Cookin' With Leo
BBQ'n A Turkey
(Outside On The Grill, That Is)
If ya' never done this before now is a good time for all you more experienced outside cookin' enthusiasts to get out there and do somethin' with that expensive gizmo ya'll paid big bucks fer and have only been fryin' dogs and burgers on. Me 'n my good buddy, Charlie the ironworker, done this one afternoon while the rest of the neighbors watched in amazement. And just to amaze them more, a few weekends later we done a whole Bologna too. But, that's another story so be watchin' for that one too.
First of all that expensive outdoor BBQ equipment needs to have an electric revolving spit, they call them things a rotisserie, that fits above the grillin' area. It might even have a variable speed control on it too, and that needs to be set to slow so it revolves about once every 10 to 12 seconds. If you got all that, then the rest is easy. But, be prepared to stay with the operation several hours, so a few cases of Colorado Kool Aid (we preferred Mich or Bud) will take care of you and your cookin' buddy, while you are keeping an eye on the proceedings.
As long as you are going to do this, you might as well get a big enough bird to do it right and take care of your long lost relatives, in-laws, and out-laws what only come to visit for wakes and weddings. So an 18 to 20 pound turkey that is not frozen, is what you need.
To prepare the turkey, the first thing is to look inside for a bag of parts, like liver, gizzard, heart, etc. Remove them and place in a pot of water and cook them on the stove. Next flush out the inside of the bird with lots of clean, cold salt water. Make sure it is nice and clean inside.
Rub a couple of spoons of salt all around the inside. And, then rub plenty of butter on the inside too, needs to be really buttery.
Now you can thread the bird on your spit and clamp it tight. Also use some cotton twine to wrap up the loose parts like wings and legs. We don't want them floppin' around while the spit is turning. And now set the spit in place on the grill. Check it out by turning it on for a few minutes to see that nothing is dragging on the grill wires or the sides. If so, adjust the spit higher or lower as the case might be. Ok now? Good, let's do some more prep:
Melt a pound of butter with about 8 or 10 crushed cloves of garlic in it and keep warm but not hot, and stir in six cans of warm Bud to that. That is your baste for now, and if you are thinkin' margarine or lite beer then forget about the whole thing.
If you have a gas grill, keep the fire medium low, we are not going to close the cover this time. For charcoal, prepare a good hot bed but it should never flame up. Use a spray bottle with water to kill the flames. The drippings from the bird will cause flames but spray them out as fast as they pop up. And, for charcoal grills you will have to add from time to time, so add a few coals at a time from the sides and move them toward the center as they catch fire. If your coals are on a grate, the spent coals and ash should drop through.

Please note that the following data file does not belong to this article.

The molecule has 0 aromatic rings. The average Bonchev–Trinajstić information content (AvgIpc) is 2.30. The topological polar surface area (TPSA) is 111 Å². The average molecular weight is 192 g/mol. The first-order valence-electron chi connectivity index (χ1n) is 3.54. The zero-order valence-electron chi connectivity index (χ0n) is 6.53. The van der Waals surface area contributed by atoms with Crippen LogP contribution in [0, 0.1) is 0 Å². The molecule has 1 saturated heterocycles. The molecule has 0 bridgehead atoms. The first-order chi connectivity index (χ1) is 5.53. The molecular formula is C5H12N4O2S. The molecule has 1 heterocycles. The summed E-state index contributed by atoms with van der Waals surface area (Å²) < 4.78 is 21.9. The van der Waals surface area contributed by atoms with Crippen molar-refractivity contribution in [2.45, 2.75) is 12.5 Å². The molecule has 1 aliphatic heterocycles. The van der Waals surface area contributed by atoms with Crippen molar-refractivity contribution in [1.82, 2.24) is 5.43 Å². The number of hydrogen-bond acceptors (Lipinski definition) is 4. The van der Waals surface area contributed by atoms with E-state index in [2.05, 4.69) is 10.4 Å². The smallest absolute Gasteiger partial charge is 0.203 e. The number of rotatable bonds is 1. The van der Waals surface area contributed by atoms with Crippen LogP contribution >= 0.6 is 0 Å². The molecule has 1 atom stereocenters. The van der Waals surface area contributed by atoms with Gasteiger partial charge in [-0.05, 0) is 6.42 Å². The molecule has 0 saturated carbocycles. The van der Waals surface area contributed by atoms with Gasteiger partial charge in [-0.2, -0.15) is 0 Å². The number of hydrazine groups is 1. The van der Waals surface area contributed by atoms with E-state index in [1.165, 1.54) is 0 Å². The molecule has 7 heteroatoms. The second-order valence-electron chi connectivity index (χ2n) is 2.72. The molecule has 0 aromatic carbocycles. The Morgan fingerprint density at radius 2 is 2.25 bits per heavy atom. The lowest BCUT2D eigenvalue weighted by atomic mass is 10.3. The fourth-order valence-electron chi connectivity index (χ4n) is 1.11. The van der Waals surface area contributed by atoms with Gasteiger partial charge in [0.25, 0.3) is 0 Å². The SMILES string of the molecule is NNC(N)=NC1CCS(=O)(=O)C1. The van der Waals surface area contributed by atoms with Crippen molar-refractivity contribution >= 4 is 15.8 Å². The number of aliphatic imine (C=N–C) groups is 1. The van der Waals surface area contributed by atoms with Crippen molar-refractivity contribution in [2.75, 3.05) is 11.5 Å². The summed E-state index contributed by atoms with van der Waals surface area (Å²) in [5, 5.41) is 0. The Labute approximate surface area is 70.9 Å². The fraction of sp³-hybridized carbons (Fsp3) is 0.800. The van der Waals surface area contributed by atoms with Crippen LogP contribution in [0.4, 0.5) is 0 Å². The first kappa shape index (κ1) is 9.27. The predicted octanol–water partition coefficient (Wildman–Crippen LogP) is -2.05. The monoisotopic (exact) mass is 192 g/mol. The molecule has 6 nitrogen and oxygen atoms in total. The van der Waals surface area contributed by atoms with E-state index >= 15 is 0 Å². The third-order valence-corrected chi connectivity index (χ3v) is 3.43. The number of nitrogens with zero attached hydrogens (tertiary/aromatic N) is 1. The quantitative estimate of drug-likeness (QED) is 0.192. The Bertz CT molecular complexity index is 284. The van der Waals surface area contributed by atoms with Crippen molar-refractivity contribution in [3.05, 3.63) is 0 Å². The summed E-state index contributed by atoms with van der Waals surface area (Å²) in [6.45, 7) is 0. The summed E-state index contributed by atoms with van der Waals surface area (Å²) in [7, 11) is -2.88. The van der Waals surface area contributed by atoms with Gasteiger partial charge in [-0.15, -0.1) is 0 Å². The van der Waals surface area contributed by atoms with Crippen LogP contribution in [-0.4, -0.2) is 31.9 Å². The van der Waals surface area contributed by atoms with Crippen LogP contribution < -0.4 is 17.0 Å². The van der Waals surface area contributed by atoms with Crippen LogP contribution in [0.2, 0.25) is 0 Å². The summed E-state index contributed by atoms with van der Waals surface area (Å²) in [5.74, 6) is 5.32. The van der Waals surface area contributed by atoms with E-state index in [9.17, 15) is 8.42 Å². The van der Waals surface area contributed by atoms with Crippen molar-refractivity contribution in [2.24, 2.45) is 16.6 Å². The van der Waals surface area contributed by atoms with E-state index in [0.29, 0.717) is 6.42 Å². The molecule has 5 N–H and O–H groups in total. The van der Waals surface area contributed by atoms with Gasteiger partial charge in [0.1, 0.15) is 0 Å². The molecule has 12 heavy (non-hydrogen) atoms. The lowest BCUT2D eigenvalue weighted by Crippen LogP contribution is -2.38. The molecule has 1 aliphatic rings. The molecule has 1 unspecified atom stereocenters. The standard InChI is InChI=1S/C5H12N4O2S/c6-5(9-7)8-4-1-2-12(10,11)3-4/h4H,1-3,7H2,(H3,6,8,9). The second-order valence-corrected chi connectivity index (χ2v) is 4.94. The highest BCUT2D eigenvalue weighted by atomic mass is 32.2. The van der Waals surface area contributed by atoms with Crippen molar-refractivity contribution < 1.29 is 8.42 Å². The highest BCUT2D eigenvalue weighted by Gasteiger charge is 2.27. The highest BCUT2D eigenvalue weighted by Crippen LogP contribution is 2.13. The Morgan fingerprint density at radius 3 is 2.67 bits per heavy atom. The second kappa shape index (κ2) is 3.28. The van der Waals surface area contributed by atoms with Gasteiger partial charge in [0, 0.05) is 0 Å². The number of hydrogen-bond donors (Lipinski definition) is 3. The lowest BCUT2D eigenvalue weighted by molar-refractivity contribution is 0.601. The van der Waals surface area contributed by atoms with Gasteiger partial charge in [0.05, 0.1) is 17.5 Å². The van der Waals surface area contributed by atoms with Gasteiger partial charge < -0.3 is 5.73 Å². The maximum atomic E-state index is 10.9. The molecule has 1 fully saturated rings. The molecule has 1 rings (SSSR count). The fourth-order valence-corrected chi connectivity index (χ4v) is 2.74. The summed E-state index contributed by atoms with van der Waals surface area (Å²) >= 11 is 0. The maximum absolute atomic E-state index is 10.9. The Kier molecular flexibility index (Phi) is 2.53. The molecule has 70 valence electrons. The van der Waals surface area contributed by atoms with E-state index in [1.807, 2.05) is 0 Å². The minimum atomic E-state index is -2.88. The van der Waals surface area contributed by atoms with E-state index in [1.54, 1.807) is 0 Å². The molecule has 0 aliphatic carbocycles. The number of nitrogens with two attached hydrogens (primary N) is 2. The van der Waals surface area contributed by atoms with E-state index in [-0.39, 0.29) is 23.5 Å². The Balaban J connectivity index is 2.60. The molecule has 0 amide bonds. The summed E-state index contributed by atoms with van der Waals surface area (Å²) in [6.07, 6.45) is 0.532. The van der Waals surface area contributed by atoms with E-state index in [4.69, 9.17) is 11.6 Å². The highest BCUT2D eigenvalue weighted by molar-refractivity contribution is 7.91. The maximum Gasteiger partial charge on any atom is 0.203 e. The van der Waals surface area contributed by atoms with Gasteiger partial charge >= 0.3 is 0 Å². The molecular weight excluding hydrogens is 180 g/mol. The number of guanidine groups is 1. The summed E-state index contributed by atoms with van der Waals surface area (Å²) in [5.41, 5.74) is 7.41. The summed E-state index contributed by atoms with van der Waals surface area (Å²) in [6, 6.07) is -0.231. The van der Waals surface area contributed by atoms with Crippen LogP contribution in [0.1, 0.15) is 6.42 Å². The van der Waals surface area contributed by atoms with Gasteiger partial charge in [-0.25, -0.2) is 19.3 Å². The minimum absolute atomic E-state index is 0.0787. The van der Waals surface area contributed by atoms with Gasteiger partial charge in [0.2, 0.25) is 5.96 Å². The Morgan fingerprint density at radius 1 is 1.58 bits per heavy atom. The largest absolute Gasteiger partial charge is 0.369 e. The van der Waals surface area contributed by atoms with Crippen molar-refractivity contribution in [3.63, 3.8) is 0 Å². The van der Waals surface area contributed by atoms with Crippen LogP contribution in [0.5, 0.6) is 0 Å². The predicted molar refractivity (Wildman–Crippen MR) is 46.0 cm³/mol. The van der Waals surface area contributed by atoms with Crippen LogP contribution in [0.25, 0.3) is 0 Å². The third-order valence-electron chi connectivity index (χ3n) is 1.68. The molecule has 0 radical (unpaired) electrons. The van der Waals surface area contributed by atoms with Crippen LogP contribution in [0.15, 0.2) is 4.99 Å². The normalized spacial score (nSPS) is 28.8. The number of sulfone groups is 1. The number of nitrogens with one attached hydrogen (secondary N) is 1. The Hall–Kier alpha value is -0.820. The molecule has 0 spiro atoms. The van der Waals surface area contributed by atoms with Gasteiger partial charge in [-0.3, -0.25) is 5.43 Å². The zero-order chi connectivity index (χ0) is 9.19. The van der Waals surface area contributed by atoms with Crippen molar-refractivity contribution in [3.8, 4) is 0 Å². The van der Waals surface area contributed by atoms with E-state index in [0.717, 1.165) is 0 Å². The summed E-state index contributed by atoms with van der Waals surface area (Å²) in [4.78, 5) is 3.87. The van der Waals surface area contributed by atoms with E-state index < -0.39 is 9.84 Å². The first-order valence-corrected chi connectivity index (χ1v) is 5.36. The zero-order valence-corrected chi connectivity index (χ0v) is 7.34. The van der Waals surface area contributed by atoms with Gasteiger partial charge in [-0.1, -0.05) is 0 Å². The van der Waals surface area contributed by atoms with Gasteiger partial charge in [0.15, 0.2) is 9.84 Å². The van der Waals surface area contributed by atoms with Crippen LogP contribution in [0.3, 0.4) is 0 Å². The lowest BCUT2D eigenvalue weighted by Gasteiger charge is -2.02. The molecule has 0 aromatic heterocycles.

As the spitted-bird is turning and the turkey begins to cook you want to be sure to keep it well basted with the beer and butter mix. As the bird turns the juice from the baste should be running down the sides of the bird and should glisten Keep it moist, and look for dry spots. Need to keep the bird wet and basted well, just see that it glistens as it turns, that's important. Also, as the bird cooks, be sure it is not cooking too fast. If the skin is getting brown too fast, you may need to lower the heat or raise the rotisserie higher away from the heat. The skin of the bird should stay moist and light colored throughout the cooking process. There is plenty of time to brown the skin when the bird is almost done.
For an 18 to 20 pound bird it is going to take the best part of about 8 hours to get it done, so be sure you have plenty of baste to keep it moist. Butter, Bud, and Garlic are the secret ingredients here so have plenty of it. As I said at the beginning, a pound of butter, at least 8 good sized cloves of garlic, crushed, and a six pack of Bud should be enough. If you need more baste, add the juice from the cooked innards to the baste. And, of course, the innards you salvaged from the cavity will be used to make a nice dressing. Chop them all up with some celery and onions and get a box or two of Stove Top Dressing and mix and cook according to the directions on the box.
To Check the bird as to doneness use a toothpick, just push it into the meaty part of the breast. It should push in real easy and come out clean. If it takes effort to push in a toothpick, your bird is not done yet. When the bird is done and you want a browner skin, up the heat a bit and baste it well, turn off the rotisserie and turn by hand as the skin darkens. Watch that it browns evenly and that there are no hot spots on the skin.
There, you did it, get your bunch of friends and relatives together and have them enjoy the best BBQ'd turkey ever.
The dressing and a salad should top it all off fine, and if there is any baste and juice from the innards left, then mash up a mess of potatoes and use that for the gravy. Beer, Butter, Garlic, and Gizzard soup makes good gravy, try it - you'll like it.
Ya'll have fun with your BBQ, ya'heah